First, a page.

Hospital services make up the core of a hospital’s offerings. They are often shaped by the needs or wishes of its major users to make the hospital a one-stop or core institution of its local community or medical network. Hospitals are institutions comprising basic services and personnel—usually departments of medicine and surgery—that administer clinical and other services for specific diseases and conditions, as well as emergency services. Hospital services cover a range of medical offerings from basic health care necessities or training and research for major medical school centers to services designed by an industry-owned network of such institutions as health maintenance organizations (HMOs). The mix of services that a hospital may offer depends almost entirely upon its basic mission(s) or objective(s).
There are three basic types of hospitals in the United States: proprietary (for-profit) hospitals; nonprofit hospitals; and charity- or government-supported hospitals. The services within these institutions vary considerably, but are usually organized around the basic mission(s) or objective (s) of the institution:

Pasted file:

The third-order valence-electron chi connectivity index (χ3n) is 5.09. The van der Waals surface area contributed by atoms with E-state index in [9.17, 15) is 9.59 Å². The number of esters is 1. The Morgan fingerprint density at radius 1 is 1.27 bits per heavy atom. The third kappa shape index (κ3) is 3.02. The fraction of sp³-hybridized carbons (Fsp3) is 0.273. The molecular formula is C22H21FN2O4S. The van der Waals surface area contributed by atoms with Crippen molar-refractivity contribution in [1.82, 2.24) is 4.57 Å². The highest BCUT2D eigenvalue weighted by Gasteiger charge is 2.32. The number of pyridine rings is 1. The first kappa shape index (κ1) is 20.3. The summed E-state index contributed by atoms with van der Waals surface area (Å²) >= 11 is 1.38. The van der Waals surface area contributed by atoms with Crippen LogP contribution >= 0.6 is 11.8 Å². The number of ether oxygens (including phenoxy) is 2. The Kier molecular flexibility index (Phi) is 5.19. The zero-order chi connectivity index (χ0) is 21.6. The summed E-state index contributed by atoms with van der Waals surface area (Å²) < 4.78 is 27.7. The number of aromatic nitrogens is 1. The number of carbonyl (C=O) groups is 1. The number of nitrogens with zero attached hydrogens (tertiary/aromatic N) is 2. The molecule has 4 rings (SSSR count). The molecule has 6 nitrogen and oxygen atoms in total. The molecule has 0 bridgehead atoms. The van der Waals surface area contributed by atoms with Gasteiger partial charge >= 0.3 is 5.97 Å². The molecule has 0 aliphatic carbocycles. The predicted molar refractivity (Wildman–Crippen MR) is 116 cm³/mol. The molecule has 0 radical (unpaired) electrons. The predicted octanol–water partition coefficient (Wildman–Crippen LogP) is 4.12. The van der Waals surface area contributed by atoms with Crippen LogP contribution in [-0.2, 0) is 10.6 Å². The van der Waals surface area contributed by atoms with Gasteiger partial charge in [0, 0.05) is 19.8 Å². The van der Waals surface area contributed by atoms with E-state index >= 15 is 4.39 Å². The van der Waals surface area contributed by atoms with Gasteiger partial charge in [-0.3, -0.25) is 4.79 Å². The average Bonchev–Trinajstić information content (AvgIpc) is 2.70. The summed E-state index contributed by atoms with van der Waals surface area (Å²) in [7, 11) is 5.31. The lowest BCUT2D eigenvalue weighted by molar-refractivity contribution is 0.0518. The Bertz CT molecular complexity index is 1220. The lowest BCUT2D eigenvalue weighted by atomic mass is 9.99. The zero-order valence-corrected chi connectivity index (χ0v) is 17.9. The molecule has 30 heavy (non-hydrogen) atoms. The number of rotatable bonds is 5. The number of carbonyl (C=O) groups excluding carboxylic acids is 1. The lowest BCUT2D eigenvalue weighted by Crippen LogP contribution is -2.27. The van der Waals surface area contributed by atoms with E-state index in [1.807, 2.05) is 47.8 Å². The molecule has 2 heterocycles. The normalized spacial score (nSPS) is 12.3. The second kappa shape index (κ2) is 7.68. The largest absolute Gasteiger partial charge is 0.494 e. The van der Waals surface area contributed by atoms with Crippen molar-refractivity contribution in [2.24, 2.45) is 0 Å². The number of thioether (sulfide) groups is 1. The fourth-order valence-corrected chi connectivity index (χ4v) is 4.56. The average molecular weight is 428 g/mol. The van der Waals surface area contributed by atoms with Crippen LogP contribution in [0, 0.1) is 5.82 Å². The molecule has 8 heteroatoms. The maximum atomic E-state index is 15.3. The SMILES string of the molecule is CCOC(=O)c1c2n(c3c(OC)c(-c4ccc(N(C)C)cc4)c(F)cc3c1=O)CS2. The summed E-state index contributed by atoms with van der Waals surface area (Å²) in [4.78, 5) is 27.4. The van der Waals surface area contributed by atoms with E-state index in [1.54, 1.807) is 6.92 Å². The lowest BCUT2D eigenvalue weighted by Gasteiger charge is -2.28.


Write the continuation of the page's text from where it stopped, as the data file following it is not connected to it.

- Proprietary hospitals. For-profit hospitals include both general and specialized hospitals, usually as part of a healthcare network like Humana or HCA, which may be corporately owned. The main objective of proprietary hospitals is to make a profit from the services provided.
- Teaching or community hospitals. These are hospitals that serve several purposes: they provide patients for the training or research of interns and residents; they also offer services to patients who are unable to pay for services, while attempting to maintain profitability. Nonprofit centers like the University of California at San Francisco (UCSF) or the Mayo Clinics combine service, teaching, and profitability without being owned by a corporation or private owner.
- Government-supported hospitals. This group includes tax-supported hospitals for counties, communities and cities with voluntary hospitals (community or charity hospitals) run by a board of citizen administrators who serve without pay. The main objective of this type of hospital is to provide health care for a community or geographic region